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How to Hitch Your Wagon to the Hedge-Fund Stars: Mark Gilbert


Date: Friday, April 27, 2007
Author: Mark Gilbert, Bloomberg

April 26 (Bloomberg) -- Now that social arbiter Tom Wolfe has anointed hedge-fund stars the new Masters of the Universe, how can you finagle your underachieving self a seat on the gravy train before it hits the buffers?

That 25th anniversary college-reunion invitation will be sent to your low-rent abode any year now. Do you want to roll up to the gathering in a Ferrari or a Ford? I thought so.

There's still time to employ a few strategies to inch a little higher up the greasy financial pole and hustle your way onto the bandwagon.

What Hedge-Fund Guy does best, apart from pocketing humongous fees for being so wonderful and hanging on to a mouthwatering slab of any profit just for being in a bull market, is conspicuous consumption. He's all about the limited-edition this and the personalized that and the first-on-the-block other.

Speculating that the rich will get richer while the rest of us get sub-inflation increments is a great way to snag your claws in the big spender's coattails. Moreover, betting on a surge in global wealth has been a lucrative strategy in recent years.

Merrill Lynch & Co. will sell you a certificate tied to the ML LifeStyle Index, which the marketing literature says will provide ``global exposure to the strong growth potential of luxury and lifestyle companies. Its growth is driven by the sustained increase in living standards around the world.''

No Motorcycles for Milquetoasts

The index -- which is basically tied to how much Hedge-Fund Guy is spending on Christian Dior SA suits, Bulgari SpA jewelry and Harley-Davidson Inc. Softail motorcycles -- has more than doubled in the past five years. The milquetoasts with their Standard & Poor's 500 Index tracker funds have made less than 37 percent in the same period, while even the racier Nasdaq Composite Index has gained just 50 percent.

When Hedge-Fund Guy kicks back at the end of a long day picking up pennies in front of the steamroller, he doesn't make his a Bud. It isn't Miller Time in his crib. Instead, he winds his Rabbit corkscrew into a bottle of Chateauneuf du Bourgeois or Cote de Bling, though he'd probably punch you if you called him an oenophile.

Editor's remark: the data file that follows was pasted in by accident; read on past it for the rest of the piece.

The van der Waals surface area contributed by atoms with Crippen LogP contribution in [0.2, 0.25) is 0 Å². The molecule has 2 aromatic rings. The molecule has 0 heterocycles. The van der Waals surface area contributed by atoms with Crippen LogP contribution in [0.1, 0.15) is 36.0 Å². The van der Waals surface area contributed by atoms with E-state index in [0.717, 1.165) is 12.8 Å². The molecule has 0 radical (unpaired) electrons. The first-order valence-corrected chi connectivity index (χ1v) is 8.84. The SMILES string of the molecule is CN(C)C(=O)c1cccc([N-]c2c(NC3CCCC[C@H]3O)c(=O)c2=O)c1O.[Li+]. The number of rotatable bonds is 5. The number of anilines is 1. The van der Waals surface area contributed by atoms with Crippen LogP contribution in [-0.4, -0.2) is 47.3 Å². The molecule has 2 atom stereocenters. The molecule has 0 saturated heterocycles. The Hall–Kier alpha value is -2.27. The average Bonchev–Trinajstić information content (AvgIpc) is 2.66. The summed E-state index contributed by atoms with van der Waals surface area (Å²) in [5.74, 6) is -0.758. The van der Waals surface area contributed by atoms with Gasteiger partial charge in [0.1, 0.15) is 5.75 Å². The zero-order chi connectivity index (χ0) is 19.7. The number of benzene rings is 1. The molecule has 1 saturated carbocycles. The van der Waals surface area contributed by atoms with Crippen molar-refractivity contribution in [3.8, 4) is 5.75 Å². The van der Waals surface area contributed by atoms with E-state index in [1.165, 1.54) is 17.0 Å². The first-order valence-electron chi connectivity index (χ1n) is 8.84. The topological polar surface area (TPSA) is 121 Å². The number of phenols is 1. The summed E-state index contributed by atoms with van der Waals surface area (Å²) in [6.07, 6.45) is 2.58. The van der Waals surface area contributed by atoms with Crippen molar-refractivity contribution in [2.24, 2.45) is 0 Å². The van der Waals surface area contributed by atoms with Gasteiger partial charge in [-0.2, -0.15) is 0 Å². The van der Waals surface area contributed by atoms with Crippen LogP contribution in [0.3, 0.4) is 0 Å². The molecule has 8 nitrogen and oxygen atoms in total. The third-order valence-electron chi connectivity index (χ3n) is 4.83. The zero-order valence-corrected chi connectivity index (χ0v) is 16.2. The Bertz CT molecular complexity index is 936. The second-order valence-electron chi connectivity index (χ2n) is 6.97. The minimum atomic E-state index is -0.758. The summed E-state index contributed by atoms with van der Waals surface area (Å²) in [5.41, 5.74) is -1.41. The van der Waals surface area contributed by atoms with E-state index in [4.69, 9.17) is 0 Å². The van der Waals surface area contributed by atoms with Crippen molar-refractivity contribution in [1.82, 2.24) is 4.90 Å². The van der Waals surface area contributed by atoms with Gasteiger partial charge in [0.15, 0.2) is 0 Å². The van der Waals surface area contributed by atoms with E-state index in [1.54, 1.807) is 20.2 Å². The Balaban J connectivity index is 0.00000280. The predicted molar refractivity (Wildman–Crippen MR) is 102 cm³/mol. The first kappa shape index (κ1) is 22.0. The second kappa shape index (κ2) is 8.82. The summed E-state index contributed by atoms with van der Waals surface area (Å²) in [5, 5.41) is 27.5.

The value of fine wines has climbed 50 percent in the past year, and more than 90 percent in the past two years, according to an index of wines compiled by the London International Vintners Exchange. So grab yourself a couple of cases of Petrus and lock them away from your short-term taste buds.

Passion for Paintings

Hedge-Fund Guy is also a keen art collector, so long as it features what his mother would call proper drawing (nothing by Mark Rothko, for example). Modern art has more than quadrupled in value in the past 20 years, with more than 80 percent of the price gains coming in the past three years, according to an index compiled by Art Market Research in London.

By contrast, European 19th century art has gained less than 30 percent since 2004. So try to work out what Hedge-Fund Guy will want to hang on his walls in the next few years, and get down to the auction rooms. My bet is that surrealism is poised to surge; it is loud, obvious and flashy, with just a hint of vulgarity -- a bit like you-know-who.

As lucrative as those follow-the-in-crowd strategies might prove to be, they share a serious, possibly insurmountable, drawback: You need a stack of the folding stuff to get started. And if you are blessed with sufficient financial insouciance to be punting your pension on designer handbags, posh booze and paintings of cubist women, you probably already run a hedge fund.

Faking It

So you need to get a little more creative. Just because you took the turn most traveled at the career crossroads, the primrose path to getting by instead of the rocky road to riches, doesn't mean you can't fake it.

Start your day by lathering up with a bar of Shower Shock caffeinated soap, available in packs of 10 for just $37.99 from a company called Think Geek. Practice the thousand-yard stare of a 24/7 financial warrior in your bathroom mirror, and perfect the bear-fisted handshake that says ``my underwear cost more than your suit and my haircut cost more than your watch, loser.''

Once you have slipped into your Italian chinos and donned a pastel-colored button-down shirt with a tiny embroidered polo player on the left breast, it's time to select some footwear. Just $96 gets you a pair of Kenneth Cole ``Hedge Fund'' loafers from Amazon.com Inc. When you have uploaded your new, embellished profile on http://www.wealthymen.com and started dating Angeleyes1 or AmandAmok or Write2Luv, she will know by your insole that you're the real deal.

Hey, it beats actually being Hedge-Fund Guy, who spends most of his evenings bored out of his brain at charity auctions outbidding other hedge-fund guys for vacations he never has the time to take and dinners that his personal trainer won't let him enjoy.

And it sure beats getting sneered at by Wolfe for being one of ``those people.''

(Mark Gilbert is a Bloomberg News columnist. The opinions expressed are his own.)

To contact the writer of this column: Mark Gilbert in London at magilbert@bloomberg.net